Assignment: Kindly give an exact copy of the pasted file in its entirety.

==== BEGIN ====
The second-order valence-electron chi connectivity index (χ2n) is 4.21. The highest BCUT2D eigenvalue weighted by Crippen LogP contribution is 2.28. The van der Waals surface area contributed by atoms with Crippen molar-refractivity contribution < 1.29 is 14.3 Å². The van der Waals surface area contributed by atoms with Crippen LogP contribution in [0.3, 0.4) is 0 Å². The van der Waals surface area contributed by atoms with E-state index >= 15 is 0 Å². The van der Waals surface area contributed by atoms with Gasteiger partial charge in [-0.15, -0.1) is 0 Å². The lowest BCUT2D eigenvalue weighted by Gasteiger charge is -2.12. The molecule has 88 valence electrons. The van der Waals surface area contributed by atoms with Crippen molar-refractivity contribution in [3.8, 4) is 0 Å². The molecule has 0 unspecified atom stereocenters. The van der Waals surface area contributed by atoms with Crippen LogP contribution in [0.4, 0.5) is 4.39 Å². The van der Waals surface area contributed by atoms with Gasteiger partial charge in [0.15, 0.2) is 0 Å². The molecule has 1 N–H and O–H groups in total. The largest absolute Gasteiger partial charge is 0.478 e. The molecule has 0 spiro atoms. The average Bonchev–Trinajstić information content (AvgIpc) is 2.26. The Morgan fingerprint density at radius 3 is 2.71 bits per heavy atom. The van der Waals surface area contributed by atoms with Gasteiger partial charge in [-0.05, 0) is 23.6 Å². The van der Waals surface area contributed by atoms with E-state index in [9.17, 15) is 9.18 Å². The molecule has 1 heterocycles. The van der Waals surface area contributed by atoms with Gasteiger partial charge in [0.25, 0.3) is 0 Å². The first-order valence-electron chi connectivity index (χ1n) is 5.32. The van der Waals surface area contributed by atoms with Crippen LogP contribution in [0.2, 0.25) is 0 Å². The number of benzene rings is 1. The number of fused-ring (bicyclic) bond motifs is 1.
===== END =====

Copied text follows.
The second-order valence-electron chi connectivity index (χ2n) is 4.21. The highest BCUT2D eigenvalue weighted by Crippen LogP contribution is 2.28. The van der Waals surface area contributed by atoms with Crippen molar-refractivity contribution < 1.29 is 14.3 Å². The van der Waals surface area contributed by atoms with Crippen LogP contribution in [0.3, 0.4) is 0 Å². The van der Waals surface area contributed by atoms with E-state index >= 15 is 0 Å². The van der Waals surface area contributed by atoms with Gasteiger partial charge in [-0.15, -0.1) is 0 Å². The lowest BCUT2D eigenvalue weighted by Gasteiger charge is -2.12. The molecule has 88 valence electrons. The van der Waals surface area contributed by atoms with Crippen molar-refractivity contribution in [3.8, 4) is 0 Å². The molecule has 0 unspecified atom stereocenters. The van der Waals surface area contributed by atoms with Crippen LogP contribution in [0.4, 0.5) is 4.39 Å². The van der Waals surface area contributed by atoms with Gasteiger partial charge in [0.15, 0.2) is 0 Å². The molecule has 1 N–H and O–H groups in total. The largest absolute Gasteiger partial charge is 0.478 e. The molecule has 0 spiro atoms. The average Bonchev–Trinajstić information content (AvgIpc) is 2.26. The Morgan fingerprint density at radius 3 is 2.71 bits per heavy atom. The van der Waals surface area contributed by atoms with Gasteiger partial charge in [-0.05, 0) is 23.6 Å². The van der Waals surface area contributed by atoms with E-state index in [9.17, 15) is 9.18 Å². The molecule has 1 heterocycles. The van der Waals surface area contributed by atoms with Gasteiger partial charge in [0.25, 0.3) is 0 Å². The first-order valence-electron chi connectivity index (χ1n) is 5.32. The van der Waals surface area contributed by atoms with Crippen LogP contribution in [0.2, 0.25) is 0 Å². The number of benzene rings is 1. The number of fused-ring (bicyclic) bond motifs is 1.